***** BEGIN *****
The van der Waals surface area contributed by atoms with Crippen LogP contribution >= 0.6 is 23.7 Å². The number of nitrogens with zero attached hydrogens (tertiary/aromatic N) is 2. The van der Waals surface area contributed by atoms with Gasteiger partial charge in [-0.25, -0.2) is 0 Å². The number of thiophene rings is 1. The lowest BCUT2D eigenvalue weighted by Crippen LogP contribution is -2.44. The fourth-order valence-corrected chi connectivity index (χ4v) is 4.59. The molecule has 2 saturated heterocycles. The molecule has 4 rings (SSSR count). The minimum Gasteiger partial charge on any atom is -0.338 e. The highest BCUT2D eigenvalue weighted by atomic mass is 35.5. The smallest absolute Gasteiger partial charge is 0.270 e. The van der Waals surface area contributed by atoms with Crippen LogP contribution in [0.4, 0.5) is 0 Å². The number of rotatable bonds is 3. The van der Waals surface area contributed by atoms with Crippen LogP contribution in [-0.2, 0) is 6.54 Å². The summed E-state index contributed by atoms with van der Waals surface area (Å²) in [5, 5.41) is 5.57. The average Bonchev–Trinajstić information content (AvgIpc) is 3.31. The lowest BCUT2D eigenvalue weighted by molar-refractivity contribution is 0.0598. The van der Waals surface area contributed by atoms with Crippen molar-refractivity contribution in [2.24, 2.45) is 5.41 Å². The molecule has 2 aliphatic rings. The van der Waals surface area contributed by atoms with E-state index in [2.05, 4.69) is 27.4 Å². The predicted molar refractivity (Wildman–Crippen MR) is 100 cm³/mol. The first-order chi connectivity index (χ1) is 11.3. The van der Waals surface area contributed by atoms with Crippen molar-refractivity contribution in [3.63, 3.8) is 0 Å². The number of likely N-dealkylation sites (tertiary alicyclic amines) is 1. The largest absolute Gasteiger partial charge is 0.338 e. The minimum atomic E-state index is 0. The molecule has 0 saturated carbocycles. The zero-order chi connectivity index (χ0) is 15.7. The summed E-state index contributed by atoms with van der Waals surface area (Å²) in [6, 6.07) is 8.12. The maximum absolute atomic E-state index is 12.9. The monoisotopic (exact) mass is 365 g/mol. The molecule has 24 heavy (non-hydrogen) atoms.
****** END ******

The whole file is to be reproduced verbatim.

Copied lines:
The van der Waals surface area contributed by atoms with Crippen LogP contribution >= 0.6 is 23.7 Å². The number of nitrogens with zero attached hydrogens (tertiary/aromatic N) is 2. The van der Waals surface area contributed by atoms with Gasteiger partial charge in [-0.25, -0.2) is 0 Å². The number of thiophene rings is 1. The lowest BCUT2D eigenvalue weighted by Crippen LogP contribution is -2.44. The fourth-order valence-corrected chi connectivity index (χ4v) is 4.59. The molecule has 2 saturated heterocycles. The molecule has 4 rings (SSSR count). The minimum Gasteiger partial charge on any atom is -0.338 e. The highest BCUT2D eigenvalue weighted by atomic mass is 35.5. The smallest absolute Gasteiger partial charge is 0.270 e. The van der Waals surface area contributed by atoms with Crippen LogP contribution in [0.4, 0.5) is 0 Å². The number of rotatable bonds is 3. The van der Waals surface area contributed by atoms with Crippen LogP contribution in [-0.2, 0) is 6.54 Å². The summed E-state index contributed by atoms with van der Waals surface area (Å²) in [5, 5.41) is 5.57. The average Bonchev–Trinajstić information content (AvgIpc) is 3.31. The lowest BCUT2D eigenvalue weighted by molar-refractivity contribution is 0.0598. The van der Waals surface area contributed by atoms with Crippen molar-refractivity contribution in [2.24, 2.45) is 5.41 Å². The molecule has 2 aliphatic rings. The van der Waals surface area contributed by atoms with E-state index in [2.05, 4.69) is 27.4 Å². The predicted molar refractivity (Wildman–Crippen MR) is 100 cm³/mol. The first-order chi connectivity index (χ1) is 11.3. The van der Waals surface area contributed by atoms with Crippen molar-refractivity contribution in [3.63, 3.8) is 0 Å². The number of likely N-dealkylation sites (tertiary alicyclic amines) is 1. The largest absolute Gasteiger partial charge is 0.338 e. The minimum atomic E-state index is 0. The molecule has 0 saturated carbocycles. The zero-order chi connectivity index (χ0) is 15.7. The summed E-state index contributed by atoms with van der Waals surface area (Å²) in [6, 6.07) is 8.12. The maximum absolute atomic E-state index is 12.9. The monoisotopic (exact) mass is 365 g/mol. The molecule has 24 heavy (non-hydrogen) atoms.